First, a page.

Megan McCarthy writes Bill Gates Touts Free Developer Kits, Global Progress in Stanford Speech | Epicenter from Wired.com in which she links to the press release from Microsoft:
“Microsoft founder Bill Gates talked about the future of technology and the advent of, as Gates puts it, ‘the second digital decade’ in a talk Tuesday at Stanford University’s Memorial Auditorium. The ex-CEO, who plans to leave day-to-day work at Microsoft this year, also highlighted his company’sÂ plan to release Microsoft Developer kits free to students, in the hope that they will help make ‘huge breakthroughs’ in technological research using the Microsoft platform.
Not mentioned during the hour-long speech: Yahoo.”
It’s not too late, but it is far, far too little. Wether Microsoft wants to realize it or not, the vast majority of development tools have been completely commoditized. Apple gives away an incredible tool chain for developing on the Macintosh, the Linux tool chain has been free for years, Eclipse is continuing to put the hurt on other IDE’s in the java development space, and even specific components of the java development process (what I’ll consider the long standout of pay-for tools) are under threat by open source alternatives. It’s another market place that is getting commoditized by open source, and it’s one that developers know extremely well. It is finally that rare domain where developers are both the generators and consumers of their product.
Presumably Microsoft is opening up it’s development world to students for that time honored tradition of getting the poor SOB’s hooked on their kool-aid. And let me say here – it’s actually pretty good kool-aid. I have a lot of respect for the work that Microsoft has done with their tool chain and Visual Studio in particular. Sometimes I’m confused by the too-many options in just choosing what the hell to install, and I think there are flaws with what they’re doing other than that – but it’s a very effective environment if you’re sticking entirely to the Win32/Win64 development world.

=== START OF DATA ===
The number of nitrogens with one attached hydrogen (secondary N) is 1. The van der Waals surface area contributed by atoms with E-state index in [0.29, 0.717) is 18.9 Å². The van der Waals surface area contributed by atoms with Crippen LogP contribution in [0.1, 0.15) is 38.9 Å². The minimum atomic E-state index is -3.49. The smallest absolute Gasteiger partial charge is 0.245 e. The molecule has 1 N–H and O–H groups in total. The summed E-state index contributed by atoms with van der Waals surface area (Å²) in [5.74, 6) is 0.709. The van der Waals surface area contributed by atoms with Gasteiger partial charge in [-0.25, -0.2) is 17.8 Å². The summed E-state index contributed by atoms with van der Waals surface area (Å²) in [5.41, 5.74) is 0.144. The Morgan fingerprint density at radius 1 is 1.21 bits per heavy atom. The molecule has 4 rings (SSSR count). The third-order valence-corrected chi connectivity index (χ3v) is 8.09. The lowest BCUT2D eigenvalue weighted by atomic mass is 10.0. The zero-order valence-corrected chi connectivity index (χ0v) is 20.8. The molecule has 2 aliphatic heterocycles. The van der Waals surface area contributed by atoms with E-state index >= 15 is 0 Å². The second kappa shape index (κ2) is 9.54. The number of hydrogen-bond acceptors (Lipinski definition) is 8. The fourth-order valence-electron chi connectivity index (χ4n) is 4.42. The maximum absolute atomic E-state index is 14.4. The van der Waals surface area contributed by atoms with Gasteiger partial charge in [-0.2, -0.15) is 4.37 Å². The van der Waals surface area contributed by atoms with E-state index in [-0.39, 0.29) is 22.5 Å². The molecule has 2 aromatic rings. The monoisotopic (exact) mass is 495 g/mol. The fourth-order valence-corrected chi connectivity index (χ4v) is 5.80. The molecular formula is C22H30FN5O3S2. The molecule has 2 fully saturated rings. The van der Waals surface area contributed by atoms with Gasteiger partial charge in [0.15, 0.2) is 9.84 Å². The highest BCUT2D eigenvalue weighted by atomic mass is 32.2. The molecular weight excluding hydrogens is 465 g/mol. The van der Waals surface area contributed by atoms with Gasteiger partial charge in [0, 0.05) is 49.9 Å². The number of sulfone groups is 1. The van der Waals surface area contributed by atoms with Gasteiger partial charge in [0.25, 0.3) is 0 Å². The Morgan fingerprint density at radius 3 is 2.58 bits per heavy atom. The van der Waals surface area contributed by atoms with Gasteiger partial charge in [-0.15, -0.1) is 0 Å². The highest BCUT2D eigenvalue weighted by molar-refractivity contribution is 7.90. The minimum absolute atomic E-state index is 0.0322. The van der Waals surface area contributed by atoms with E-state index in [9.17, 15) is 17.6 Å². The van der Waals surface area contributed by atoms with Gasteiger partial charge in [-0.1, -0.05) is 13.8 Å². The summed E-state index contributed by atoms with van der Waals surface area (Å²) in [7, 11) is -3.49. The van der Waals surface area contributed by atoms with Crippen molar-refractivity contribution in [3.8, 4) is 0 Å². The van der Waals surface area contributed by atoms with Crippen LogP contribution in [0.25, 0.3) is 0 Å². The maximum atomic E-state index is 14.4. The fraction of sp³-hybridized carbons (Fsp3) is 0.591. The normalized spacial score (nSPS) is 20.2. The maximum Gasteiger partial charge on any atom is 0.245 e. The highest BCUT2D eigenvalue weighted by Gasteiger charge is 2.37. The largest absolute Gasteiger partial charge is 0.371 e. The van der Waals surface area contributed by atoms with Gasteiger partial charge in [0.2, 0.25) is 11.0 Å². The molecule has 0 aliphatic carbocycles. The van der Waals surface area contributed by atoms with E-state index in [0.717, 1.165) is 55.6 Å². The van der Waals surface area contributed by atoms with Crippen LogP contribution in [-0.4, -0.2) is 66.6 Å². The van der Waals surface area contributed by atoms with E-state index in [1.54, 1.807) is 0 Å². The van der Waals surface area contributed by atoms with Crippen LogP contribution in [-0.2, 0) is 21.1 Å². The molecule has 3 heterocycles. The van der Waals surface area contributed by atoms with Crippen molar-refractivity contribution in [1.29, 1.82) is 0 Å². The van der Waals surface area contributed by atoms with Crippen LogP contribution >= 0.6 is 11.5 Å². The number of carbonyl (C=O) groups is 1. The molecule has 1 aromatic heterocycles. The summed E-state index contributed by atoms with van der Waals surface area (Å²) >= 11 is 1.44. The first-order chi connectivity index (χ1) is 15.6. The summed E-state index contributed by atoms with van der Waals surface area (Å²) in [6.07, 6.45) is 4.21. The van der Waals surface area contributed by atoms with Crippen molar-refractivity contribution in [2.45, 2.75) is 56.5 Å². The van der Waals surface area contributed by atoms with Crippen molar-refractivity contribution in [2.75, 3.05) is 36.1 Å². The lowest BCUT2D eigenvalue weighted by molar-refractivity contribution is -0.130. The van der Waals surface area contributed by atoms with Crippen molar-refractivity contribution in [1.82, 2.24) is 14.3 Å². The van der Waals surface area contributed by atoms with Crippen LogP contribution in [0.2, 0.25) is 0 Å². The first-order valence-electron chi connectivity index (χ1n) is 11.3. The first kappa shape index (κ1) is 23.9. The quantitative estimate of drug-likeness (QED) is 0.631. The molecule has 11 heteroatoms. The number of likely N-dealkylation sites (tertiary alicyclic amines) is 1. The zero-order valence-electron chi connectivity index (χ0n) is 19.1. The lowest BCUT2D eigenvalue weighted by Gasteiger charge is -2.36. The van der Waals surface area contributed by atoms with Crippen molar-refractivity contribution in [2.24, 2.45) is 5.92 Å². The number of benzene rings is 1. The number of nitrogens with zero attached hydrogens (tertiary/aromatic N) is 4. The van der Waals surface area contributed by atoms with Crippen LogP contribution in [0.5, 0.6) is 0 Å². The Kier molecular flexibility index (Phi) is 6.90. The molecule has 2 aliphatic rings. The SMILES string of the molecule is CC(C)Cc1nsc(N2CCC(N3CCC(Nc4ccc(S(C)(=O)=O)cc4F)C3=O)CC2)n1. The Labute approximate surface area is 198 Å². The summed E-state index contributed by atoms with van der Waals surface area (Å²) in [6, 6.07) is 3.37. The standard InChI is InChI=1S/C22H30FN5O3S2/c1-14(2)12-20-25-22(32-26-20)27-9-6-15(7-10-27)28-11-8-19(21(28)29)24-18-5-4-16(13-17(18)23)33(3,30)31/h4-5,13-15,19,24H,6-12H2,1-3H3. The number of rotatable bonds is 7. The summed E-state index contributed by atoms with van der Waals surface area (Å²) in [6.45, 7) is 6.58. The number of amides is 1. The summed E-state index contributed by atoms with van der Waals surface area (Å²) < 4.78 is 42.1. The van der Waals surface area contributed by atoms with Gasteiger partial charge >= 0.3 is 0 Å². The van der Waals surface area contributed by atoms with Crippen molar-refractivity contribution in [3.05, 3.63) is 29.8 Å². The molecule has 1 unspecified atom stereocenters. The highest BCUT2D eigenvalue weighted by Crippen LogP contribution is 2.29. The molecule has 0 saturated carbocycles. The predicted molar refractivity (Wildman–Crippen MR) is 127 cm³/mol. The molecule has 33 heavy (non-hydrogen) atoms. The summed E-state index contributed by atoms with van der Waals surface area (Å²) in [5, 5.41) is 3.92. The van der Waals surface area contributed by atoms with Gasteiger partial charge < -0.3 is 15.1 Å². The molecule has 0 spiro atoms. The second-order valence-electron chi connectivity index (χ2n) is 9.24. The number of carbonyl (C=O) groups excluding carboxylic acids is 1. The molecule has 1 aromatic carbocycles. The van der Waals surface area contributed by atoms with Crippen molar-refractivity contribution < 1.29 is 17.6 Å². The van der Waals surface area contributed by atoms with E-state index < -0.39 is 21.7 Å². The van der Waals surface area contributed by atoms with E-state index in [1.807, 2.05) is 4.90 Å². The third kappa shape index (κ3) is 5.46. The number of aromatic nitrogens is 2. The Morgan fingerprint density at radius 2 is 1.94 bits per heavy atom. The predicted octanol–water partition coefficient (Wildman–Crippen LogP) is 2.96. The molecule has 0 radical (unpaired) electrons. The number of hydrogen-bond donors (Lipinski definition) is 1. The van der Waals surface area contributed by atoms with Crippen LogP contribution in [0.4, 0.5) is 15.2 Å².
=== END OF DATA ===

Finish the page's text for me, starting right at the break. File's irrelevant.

What they need to do it just open the whole thing up to everyone. No “student” caveat, just open it. They’ve already started this process with their “express edition” of the tool set, they just need to finish it. Either that, or break up the pieces that they consider as “adding value” with the bizarre editions thing they have going and let people purchase and add on in pieces that are well defined and clear.
There are some load testing tools, for example, in the Tester edition of Visual Studio that aren’t available in the Architects edition. (How’s that for indicative of what’s fucked up with Microsoft’s development process?) Those load/performance testing tools are really quite good – assuming that you are load or performance testing Win32 based apps. If you’re doing ASP.NET stuff or ISAPI plugins to IIS, for example, they rock. If you’re testing on other platforms, they still pretty decent. So that is a piece where you can see some clear value. There is open source in that area, but they’re ahead of the game in the niche of Win platforms and integration with the development environment. That component could easily be a clear win.
The dark secret of all this is that most development organizations that I’m aware of just throw up their hands and purchase into MSDN to get these tools. I can’t even imagine how the accountants in Microsoft deal with the money back side of this. It may be that the develop tools are already considered loss leaders inside the big house and they’re not giving them away to keep up revenue through MSDN. Then again, don’t you think that the MSDN value should stand on it’s own? Come on Microsoft – just give away the tools and get on with program…
(Via Epicenter from Wired.com.)